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having roof and portable panels can work good - if U can afford them -

being able to park van in shade can be More important then gathering power -
Depends on U R situation - Location - weather- color of van etc -

I have both type panels -
flexible panels can be stored under bed mattress pretty easy -
super light weight 4 pounds each -
the price of Sunpower flex panels is pretty reasonable now -


I have some Flex panels and changed the output cables to 12 gauge extension type cord with 3 prong connector -

then extension cord can be used to run Shore power OR power from portable panel -
easy to run cord out to 50 ft away -
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post #7 of 18 (permalink) Old 04-16-2019, 06:55:PM
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I just have a single 300 watt panel on the roof. With my electrical usage and climate that normally keeps up with my electrical requirements even in overcast conditions. I did once get down to 83% SOC after three days in the shade. If necessary I could move into the sun or idle the engine to charge the house battery using power from the vehicle powered inverter.
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post #8 of 18 (permalink) Old 04-16-2019, 07:23:PM
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I have 3 100 watt mono panels mounted on the roof, in the roof rack structure and wouldn’t change it.

We park in shade regularly and live in Canada so the sun’n angle in the winter limits our solar charge, yet I have never had an issue with the charge.

A 3-4 days of pouring rain last spring we were running low but weren’t having a great time. A couple of hours of driving and the battery was charged up fully again from the alternator.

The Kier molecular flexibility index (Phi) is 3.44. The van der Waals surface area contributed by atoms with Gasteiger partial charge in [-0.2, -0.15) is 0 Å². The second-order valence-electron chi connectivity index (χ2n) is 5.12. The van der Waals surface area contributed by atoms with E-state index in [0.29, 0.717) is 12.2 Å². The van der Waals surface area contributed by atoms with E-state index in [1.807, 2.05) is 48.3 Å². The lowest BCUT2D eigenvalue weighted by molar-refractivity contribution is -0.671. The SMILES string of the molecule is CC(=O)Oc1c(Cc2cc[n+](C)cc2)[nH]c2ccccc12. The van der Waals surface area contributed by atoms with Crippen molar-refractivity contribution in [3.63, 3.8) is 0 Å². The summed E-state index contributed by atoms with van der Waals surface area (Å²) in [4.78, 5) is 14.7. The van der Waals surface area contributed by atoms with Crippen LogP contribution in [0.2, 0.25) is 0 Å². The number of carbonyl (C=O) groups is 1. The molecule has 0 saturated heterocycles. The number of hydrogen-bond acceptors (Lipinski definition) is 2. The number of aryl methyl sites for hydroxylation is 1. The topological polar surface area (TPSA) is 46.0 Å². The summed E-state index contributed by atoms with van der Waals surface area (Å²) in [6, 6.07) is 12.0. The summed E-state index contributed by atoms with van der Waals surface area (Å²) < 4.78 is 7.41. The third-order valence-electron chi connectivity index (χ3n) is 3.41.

The only other thing to keep in mind is that to run roof top AND a portable panel, you will either have to switch the feed into the MPPT charge controller (and likely match or program it for the panels) or have two charge controllers.

Given the added cost of a second charge controller, the added cost and space need for a second portable panel and how happy we are as is, we decided not to consider the portable setup anymore.

Hope this helps.



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post #9 of 18 (permalink) Old 04-16-2019, 07:26:PM
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I'm in the PNW, so shade is a fact of life.

My answer was to get a fairly large amount of solar (560W) on the roof.
4 panels wired in parallel, so if one is in shade, it doesn't bog down the other panels.

In moderate shade, or open view of overcast sky, I can just about keep up with my electrics. The biggest drain is the compressor fridge.
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post #10 of 18 (permalink) Old 04-17-2019, 12:12:AM Thread Starter
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Quote:
Originally Posted by bryanmichaelmeyer View Post
What are the warnings of mounting solar?
The "warnings" are that if I'm not parked in the sun, I may not get enough charge (as opposed to setting up a portable solar panel wherever the sun is).